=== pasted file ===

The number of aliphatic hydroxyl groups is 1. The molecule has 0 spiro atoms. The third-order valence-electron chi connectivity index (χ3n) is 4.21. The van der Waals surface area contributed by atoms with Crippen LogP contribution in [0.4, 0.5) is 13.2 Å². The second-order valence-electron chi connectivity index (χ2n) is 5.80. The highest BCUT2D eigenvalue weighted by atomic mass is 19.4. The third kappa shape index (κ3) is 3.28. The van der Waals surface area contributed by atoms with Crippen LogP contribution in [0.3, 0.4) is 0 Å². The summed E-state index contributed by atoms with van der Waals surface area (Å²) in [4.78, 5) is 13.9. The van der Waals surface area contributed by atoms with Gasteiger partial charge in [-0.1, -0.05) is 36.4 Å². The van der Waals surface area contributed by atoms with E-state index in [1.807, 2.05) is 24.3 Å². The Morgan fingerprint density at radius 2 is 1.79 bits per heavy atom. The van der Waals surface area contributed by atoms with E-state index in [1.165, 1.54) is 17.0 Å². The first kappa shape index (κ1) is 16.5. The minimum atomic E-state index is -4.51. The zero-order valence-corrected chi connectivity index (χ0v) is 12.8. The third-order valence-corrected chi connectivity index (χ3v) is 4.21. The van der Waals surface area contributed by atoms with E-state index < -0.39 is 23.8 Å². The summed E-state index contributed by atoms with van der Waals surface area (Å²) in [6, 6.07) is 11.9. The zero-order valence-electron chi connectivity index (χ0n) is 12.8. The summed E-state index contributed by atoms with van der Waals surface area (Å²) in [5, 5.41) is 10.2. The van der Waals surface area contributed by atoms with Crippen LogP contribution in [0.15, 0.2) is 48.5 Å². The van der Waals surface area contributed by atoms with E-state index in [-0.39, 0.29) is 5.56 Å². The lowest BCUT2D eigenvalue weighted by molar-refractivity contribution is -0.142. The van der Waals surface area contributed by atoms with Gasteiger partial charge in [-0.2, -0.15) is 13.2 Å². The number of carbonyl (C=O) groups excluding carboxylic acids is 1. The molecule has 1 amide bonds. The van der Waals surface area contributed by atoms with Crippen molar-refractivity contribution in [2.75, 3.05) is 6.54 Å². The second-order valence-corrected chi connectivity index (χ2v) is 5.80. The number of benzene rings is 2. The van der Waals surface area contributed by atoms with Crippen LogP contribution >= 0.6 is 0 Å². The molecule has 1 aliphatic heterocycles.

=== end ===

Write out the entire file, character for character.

The number of aliphatic hydroxyl groups is 1. The molecule has 0 spiro atoms. The third-order valence-electron chi connectivity index (χ3n) is 4.21. The van der Waals surface area contributed by atoms with Crippen LogP contribution in [0.4, 0.5) is 13.2 Å². The second-order valence-electron chi connectivity index (χ2n) is 5.80. The highest BCUT2D eigenvalue weighted by atomic mass is 19.4. The third kappa shape index (κ3) is 3.28. The van der Waals surface area contributed by atoms with Crippen LogP contribution in [0.3, 0.4) is 0 Å². The summed E-state index contributed by atoms with van der Waals surface area (Å²) in [4.78, 5) is 13.9. The van der Waals surface area contributed by atoms with Gasteiger partial charge in [-0.1, -0.05) is 36.4 Å². The van der Waals surface area contributed by atoms with E-state index in [1.807, 2.05) is 24.3 Å². The Morgan fingerprint density at radius 2 is 1.79 bits per heavy atom. The van der Waals surface area contributed by atoms with E-state index in [1.165, 1.54) is 17.0 Å². The first kappa shape index (κ1) is 16.5. The minimum atomic E-state index is -4.51. The zero-order valence-corrected chi connectivity index (χ0v) is 12.8. The third-order valence-corrected chi connectivity index (χ3v) is 4.21. The van der Waals surface area contributed by atoms with E-state index < -0.39 is 23.8 Å². The summed E-state index contributed by atoms with van der Waals surface area (Å²) in [6, 6.07) is 11.9. The zero-order valence-electron chi connectivity index (χ0n) is 12.8. The summed E-state index contributed by atoms with van der Waals surface area (Å²) in [5, 5.41) is 10.2. The van der Waals surface area contributed by atoms with Crippen LogP contribution in [0.15, 0.2) is 48.5 Å². The van der Waals surface area contributed by atoms with E-state index in [-0.39, 0.29) is 5.56 Å². The lowest BCUT2D eigenvalue weighted by molar-refractivity contribution is -0.142. The van der Waals surface area contributed by atoms with Gasteiger partial charge in [-0.2, -0.15) is 13.2 Å². The number of carbonyl (C=O) groups excluding carboxylic acids is 1. The molecule has 1 amide bonds. The van der Waals surface area contributed by atoms with Crippen molar-refractivity contribution in [2.75, 3.05) is 6.54 Å². The second-order valence-corrected chi connectivity index (χ2v) is 5.80. The number of benzene rings is 2. The van der Waals surface area contributed by atoms with Crippen LogP contribution >= 0.6 is 0 Å². The molecule has 1 aliphatic heterocycles.